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A Tree Grows in L.A. 

Wednesday, Sep 4 1996
The Big Squeeze
Directed by Marcus De Leon. Starring Lara Flynn Boyle, Peter Dobson, Danny Nucci, and Luca Bercovici.

Despite their burgeoning cultural clout, American independent films generally have gotten so repetitive, so predictable, so negligible that you could sum them up in yearbook citations: Most Original Recipe for Alternative Families, or Most Likely to Succeed on Cable. The Big Squeeze, a four-handed caper movie set in Latino Los Angeles, wants to be dubbed Ms. Congeniality. But its air of humor fails to precipitate any laughter, and its story harks back to the original Latin, as in deus ex machina. Lara Flynn Boyle plays Tanya, who tends bar to support herself and her unemployed husband, Henry (Luca Bercovici), an ex-baseball player with a damaged knee who'd rather pray for recovery than look for work. A faithful wife, Tanya deflects the come-on of a hustling drifter, Benny (Peter Dobson), and resists the admiration of a love-struck gardener, Jesse (Danny Nucci) -- until she learns that Henry secretly banked a $130,000 disability settlement that they intended to share. Because a simple divorce is out of the question -- Henry's a maniacally devout Catholic -- she moves in with Jesse and decides to get Benny's help to filch her cut of her spouse's fortune. Melodramatic complications ensue when Benny signs Jesse up for a gardening job that's actually part of Benny and Tanya's money-grabbing scheme, and Tanya falls in love with Jesse.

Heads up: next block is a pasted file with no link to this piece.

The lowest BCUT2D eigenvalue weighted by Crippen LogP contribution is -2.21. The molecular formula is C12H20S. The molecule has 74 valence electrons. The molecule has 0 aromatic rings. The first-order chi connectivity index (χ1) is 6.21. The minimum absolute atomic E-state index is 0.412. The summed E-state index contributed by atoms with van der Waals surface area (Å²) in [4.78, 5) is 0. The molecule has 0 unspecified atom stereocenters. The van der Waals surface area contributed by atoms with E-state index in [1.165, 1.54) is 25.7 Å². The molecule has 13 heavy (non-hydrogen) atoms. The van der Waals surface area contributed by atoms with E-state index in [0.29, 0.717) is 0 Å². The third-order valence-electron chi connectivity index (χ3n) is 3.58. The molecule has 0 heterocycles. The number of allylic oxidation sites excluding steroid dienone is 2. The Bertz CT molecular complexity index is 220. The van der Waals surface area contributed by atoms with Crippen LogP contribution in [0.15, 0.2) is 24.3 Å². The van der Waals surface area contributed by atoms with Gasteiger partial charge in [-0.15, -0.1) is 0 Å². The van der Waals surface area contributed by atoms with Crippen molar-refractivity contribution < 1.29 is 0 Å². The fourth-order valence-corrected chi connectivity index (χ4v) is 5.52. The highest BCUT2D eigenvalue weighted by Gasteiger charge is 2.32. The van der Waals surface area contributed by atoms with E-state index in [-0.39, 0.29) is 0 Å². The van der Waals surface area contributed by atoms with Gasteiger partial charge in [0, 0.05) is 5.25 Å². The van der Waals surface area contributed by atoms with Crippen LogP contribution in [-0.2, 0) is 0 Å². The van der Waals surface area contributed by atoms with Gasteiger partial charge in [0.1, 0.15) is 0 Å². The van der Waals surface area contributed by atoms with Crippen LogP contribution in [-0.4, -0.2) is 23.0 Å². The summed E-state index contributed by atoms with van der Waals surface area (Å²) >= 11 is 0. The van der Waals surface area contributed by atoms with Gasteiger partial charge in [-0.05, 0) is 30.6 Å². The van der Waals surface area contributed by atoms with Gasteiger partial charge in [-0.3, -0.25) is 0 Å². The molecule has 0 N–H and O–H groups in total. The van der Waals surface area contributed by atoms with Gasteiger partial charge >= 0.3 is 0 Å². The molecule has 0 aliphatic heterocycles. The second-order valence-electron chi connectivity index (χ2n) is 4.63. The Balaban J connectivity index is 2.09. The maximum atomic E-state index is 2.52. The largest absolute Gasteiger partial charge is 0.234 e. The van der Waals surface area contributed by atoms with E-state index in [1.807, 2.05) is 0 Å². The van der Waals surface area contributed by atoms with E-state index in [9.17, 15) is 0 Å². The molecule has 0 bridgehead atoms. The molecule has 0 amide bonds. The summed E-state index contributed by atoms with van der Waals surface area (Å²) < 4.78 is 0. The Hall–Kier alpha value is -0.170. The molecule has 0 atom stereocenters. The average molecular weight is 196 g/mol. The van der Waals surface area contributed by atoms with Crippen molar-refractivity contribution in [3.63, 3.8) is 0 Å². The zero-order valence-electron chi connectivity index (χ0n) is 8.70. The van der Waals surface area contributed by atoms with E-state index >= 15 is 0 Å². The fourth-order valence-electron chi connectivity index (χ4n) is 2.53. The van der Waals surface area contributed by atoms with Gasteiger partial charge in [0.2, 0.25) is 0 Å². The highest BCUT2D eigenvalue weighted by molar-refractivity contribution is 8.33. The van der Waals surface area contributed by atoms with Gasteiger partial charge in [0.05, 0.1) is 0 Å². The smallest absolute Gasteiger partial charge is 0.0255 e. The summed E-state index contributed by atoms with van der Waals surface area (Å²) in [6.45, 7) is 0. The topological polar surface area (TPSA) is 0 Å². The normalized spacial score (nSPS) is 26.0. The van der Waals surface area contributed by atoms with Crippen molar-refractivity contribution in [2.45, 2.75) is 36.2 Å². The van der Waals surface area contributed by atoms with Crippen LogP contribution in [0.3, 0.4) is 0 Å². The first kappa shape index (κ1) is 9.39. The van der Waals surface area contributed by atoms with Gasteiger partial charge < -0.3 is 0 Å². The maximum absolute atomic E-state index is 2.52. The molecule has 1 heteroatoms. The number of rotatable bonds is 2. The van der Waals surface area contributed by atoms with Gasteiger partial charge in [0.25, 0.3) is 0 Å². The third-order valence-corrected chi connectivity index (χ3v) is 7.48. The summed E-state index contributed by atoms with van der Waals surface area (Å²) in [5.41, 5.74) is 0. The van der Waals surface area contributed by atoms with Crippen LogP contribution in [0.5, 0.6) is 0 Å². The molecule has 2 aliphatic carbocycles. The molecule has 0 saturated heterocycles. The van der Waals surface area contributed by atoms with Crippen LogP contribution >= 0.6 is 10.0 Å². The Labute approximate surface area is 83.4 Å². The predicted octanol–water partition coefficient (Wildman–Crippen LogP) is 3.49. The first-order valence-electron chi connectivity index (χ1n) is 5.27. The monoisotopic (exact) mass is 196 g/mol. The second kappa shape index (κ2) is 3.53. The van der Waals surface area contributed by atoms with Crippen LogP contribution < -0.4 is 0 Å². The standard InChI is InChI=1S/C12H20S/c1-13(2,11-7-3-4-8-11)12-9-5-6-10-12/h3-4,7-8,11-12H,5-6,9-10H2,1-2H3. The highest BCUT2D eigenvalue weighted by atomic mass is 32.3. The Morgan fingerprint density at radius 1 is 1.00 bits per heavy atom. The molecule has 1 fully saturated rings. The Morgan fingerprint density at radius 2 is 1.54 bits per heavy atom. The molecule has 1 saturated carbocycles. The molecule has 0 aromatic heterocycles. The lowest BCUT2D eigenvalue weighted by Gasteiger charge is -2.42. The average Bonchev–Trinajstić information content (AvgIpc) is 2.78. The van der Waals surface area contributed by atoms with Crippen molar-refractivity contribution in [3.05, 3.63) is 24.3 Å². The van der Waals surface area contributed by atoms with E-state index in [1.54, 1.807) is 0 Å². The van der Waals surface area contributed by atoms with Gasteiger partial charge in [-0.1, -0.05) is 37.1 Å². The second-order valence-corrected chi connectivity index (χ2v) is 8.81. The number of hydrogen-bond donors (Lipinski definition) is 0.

Writer/director Marcus De Leon's script puns on "plot" as in "intrigue" and "plot" as in "a small area of planted ground." Soon after Benny hires Jesse to tidy up the greenery in Henry's favorite churchyard, a magnolia tree blessed by righteous Father Sanchez (Sam Valhos) takes mysterious, giant leaps of growth. The tree attracts attention to the church, which needs $136,000 for a city-ordered retrofit. Unfortunately, as a writer, De Leon doesn't know how to speed up the development of his story -- he bogs down in prolonged, flaccid setups. And as a director he crosscuts jumpily among his characters, resorting to promiscuous Steadicam, occasional odd angles, and splashes of overripe color to camouflage the dearth of visual or narrative invention. De Leon expects Tanya's emotional flux to engage us, Benny's scam artistry to amuse us, Jesse's poetic longings (he both raises and paints flowers) to call on our higher natures, and Henry's hypocrisy and brutality to get our bloodlust going. He hopes to stitch the four of them into the multihued fabric of life in and around the Hispanic neighborhood of Highland Park, shooting in locations that range from the good padre's old Spanish mission to the concrete bed of the L.A. River. The filmmaker, though, hasn't figured out how to pull us into this world; we know we're just drivin' through. Even the perky soundtrack, featuring music by Mark Mothersbaugh (a mainstay of Devo) and cover songs and new numbers by the Iguanas, ultimately puts a viewer into limbo; when you hear snatches of "Guantanamera," or when "Crimson and Clover" provides the background to a couple of love scenes, you wonder which character has tuned the AM to a Casey Kasem golden oldies countdown.